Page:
The World’s Most Confusing Legislation

Perhaps such totalitarian practices would be acceptable if they were only levied against those with truly evil intentions. However, as explained in the previous chapter, it is almost always the innocent who suffer. In the last bastion of capitalism, US bureaucrats have gone to exorbitant lengths to ensure that almost any individual is a potential victim. The fact of the matter is that the US tax code is so immensely complicated that, even if one so wishes, it is simply no longer possible to be the proverbial honest taxpayer.
At present, the US tax code fills several thousand pages and contains sections which number up to 9,602. Of course, all of this is written in the sort of language that no one lacking many years of legal training can understand. Result, several thousand more pages which “interpret” the tax code have been published. This interpretation often only succeeds in producing yet more confusion in the mind of the innocent taxpayer. In 1988, a study conducted by the Akron University School of Law found that less than 11 per cent of the general public with less than a high school education can understand the instructions that accompany their tax form.
If you are a member of the somewhat more literate and educated public you may fare somewhat better, but not without a great deal of time and effort. Those who are really ambitious and desire a full understanding of the US tax code should consult the IRS Manual, although before doing so you will have to clear out at least one large bookshelf to make room for it. You may decide to take the easy road out and employ someone to take care of your tax matters for you. If so, don’t expect any miracles. In 1991, Money magazine asked fifty tax specialists to prepare a typical family’s tax return for the preceding year. The result, not surprisingly they got fifty different answers, only one of which was correct. Placing blind trust in someone else to prepare your returns may well turn out to be your one way ticket to the pokey.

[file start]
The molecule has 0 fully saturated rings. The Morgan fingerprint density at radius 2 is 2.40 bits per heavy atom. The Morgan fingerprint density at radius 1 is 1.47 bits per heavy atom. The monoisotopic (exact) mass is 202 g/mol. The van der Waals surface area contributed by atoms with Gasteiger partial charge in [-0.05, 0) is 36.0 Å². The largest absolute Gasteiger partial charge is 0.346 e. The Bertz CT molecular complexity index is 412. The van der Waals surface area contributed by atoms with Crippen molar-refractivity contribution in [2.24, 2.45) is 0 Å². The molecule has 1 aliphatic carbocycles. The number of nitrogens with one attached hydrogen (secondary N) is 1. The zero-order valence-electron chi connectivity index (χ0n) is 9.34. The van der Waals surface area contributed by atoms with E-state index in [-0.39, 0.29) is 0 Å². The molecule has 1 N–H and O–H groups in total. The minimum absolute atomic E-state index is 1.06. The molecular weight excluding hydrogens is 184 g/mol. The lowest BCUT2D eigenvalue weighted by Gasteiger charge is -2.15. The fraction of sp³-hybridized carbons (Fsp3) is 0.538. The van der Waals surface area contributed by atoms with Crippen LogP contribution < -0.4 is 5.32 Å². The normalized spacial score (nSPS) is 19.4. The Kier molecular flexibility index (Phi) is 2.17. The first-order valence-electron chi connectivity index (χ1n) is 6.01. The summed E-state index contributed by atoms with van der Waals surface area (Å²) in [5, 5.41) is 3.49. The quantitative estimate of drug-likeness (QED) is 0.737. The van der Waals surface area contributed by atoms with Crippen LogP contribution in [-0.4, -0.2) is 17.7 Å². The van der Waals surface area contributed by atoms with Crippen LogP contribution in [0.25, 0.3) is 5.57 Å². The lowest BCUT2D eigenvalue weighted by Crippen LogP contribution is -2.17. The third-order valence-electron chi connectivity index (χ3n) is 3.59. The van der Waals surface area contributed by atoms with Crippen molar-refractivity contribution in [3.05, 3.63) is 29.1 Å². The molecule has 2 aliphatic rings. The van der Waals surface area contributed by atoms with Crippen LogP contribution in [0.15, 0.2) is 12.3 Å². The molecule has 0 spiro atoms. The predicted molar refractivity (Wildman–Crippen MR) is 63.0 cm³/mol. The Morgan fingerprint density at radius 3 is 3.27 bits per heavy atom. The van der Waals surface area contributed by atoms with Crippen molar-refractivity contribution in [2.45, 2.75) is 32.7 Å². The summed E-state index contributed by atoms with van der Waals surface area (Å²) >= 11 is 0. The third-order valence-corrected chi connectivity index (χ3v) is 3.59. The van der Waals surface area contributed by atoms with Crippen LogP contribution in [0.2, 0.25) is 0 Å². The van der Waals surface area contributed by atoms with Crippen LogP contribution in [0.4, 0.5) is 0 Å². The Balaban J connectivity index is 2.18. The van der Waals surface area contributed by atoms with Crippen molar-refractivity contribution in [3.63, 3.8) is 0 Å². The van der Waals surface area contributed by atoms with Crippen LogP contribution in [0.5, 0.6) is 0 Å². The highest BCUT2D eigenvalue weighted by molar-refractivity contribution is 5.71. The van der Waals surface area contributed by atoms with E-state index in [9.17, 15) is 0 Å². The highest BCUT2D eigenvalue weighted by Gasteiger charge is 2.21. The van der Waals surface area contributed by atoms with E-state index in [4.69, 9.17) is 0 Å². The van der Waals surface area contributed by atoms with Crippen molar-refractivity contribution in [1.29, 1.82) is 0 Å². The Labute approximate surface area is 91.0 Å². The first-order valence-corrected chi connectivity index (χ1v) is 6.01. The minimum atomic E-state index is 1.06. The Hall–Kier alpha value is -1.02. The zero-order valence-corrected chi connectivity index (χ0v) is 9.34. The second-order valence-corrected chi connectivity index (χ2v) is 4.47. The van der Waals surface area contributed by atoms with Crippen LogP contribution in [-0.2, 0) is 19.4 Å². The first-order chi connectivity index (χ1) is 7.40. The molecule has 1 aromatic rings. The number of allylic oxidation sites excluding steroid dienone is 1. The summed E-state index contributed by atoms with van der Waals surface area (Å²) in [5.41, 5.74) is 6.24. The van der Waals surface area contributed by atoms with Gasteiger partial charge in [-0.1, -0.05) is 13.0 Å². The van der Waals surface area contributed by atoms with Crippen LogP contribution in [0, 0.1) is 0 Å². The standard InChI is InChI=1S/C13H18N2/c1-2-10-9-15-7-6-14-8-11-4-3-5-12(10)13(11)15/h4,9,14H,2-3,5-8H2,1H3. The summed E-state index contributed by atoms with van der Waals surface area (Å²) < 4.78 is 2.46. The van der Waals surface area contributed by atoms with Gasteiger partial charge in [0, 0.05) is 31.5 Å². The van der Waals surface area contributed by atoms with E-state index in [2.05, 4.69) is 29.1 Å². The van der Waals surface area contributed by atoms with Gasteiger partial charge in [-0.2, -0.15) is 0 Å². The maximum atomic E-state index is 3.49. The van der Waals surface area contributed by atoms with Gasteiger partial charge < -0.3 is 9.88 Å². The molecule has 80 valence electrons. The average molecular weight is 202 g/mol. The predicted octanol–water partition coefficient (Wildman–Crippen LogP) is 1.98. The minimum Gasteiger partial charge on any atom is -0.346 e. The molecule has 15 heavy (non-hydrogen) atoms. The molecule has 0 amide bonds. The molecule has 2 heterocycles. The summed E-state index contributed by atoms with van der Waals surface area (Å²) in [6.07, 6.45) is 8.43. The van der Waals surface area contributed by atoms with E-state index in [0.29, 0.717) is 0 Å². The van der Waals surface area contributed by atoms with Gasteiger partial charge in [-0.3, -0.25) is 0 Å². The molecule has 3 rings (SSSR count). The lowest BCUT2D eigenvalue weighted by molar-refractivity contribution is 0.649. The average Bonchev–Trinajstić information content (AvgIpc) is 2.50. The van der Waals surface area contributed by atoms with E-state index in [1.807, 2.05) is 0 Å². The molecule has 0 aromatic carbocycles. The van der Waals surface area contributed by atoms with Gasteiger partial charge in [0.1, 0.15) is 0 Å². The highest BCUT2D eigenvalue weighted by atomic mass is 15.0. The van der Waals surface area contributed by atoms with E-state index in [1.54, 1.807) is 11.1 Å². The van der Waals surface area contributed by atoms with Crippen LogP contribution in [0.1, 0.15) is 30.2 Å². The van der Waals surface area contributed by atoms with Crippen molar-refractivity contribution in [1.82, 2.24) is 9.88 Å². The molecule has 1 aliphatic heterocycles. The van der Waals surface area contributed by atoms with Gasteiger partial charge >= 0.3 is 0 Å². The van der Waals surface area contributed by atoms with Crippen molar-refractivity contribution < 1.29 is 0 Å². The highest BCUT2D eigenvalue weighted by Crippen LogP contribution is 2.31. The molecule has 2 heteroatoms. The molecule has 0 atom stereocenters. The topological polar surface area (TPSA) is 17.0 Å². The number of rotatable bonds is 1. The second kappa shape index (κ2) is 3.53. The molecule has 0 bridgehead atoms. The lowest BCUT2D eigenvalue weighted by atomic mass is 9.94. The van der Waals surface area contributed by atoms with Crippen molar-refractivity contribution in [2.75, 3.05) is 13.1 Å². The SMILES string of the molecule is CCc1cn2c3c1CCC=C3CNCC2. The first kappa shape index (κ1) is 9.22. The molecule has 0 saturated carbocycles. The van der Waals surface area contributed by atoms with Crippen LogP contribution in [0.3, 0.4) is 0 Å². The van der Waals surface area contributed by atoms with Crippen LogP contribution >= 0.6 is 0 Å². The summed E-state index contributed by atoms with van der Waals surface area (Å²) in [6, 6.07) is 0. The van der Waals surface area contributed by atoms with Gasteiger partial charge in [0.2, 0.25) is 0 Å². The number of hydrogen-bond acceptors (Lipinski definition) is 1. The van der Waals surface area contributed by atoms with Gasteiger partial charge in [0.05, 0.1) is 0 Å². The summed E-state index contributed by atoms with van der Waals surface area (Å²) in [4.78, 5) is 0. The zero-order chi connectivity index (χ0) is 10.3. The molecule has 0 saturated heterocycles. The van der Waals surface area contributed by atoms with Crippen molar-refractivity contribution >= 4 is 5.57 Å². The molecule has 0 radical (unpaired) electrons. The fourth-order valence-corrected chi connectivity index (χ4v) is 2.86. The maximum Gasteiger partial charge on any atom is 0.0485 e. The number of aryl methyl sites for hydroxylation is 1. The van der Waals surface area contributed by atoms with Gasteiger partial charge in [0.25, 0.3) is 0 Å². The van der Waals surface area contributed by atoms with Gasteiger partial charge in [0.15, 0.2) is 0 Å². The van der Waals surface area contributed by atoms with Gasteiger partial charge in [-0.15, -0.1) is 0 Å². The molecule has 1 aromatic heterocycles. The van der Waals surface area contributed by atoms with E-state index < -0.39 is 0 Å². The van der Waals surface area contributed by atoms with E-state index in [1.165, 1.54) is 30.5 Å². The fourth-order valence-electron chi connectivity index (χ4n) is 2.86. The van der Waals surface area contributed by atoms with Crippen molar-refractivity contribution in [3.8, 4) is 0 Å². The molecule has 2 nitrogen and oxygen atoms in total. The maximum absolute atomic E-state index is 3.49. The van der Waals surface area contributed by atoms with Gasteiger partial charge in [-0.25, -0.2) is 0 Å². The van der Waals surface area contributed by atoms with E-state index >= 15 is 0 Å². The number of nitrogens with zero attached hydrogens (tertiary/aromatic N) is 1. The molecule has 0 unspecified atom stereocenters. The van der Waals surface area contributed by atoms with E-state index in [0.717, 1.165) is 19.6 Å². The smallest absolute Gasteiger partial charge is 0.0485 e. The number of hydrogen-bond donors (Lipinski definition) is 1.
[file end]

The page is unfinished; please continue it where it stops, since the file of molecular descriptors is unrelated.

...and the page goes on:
Even trusting agents working for the IRS is not such a hot idea. In 1988,- a survey conducted by the Government Accounting Office showed that IRS agents provided the wrong answer to phoned in questions 39 per cent of the time. By 1992 this figure had improved to 16 per cent, although little reliance should be placed on even this improved figure as the likelihood of a question being answered correctly declines sharply as the difficulty of the question increases. Even today, the IRS provides the correct answer less than half of the time for questions concerning complex issues such as capital gains. What happens if you happen to be one of these unlucky souls who places reliance on bogus IRS advice? You will be fined and penalized. The agency can only be held responsible for advice that it provides in writing. Moral of story, when dealing with this or any other government agency, always conduct all correspondence on paper.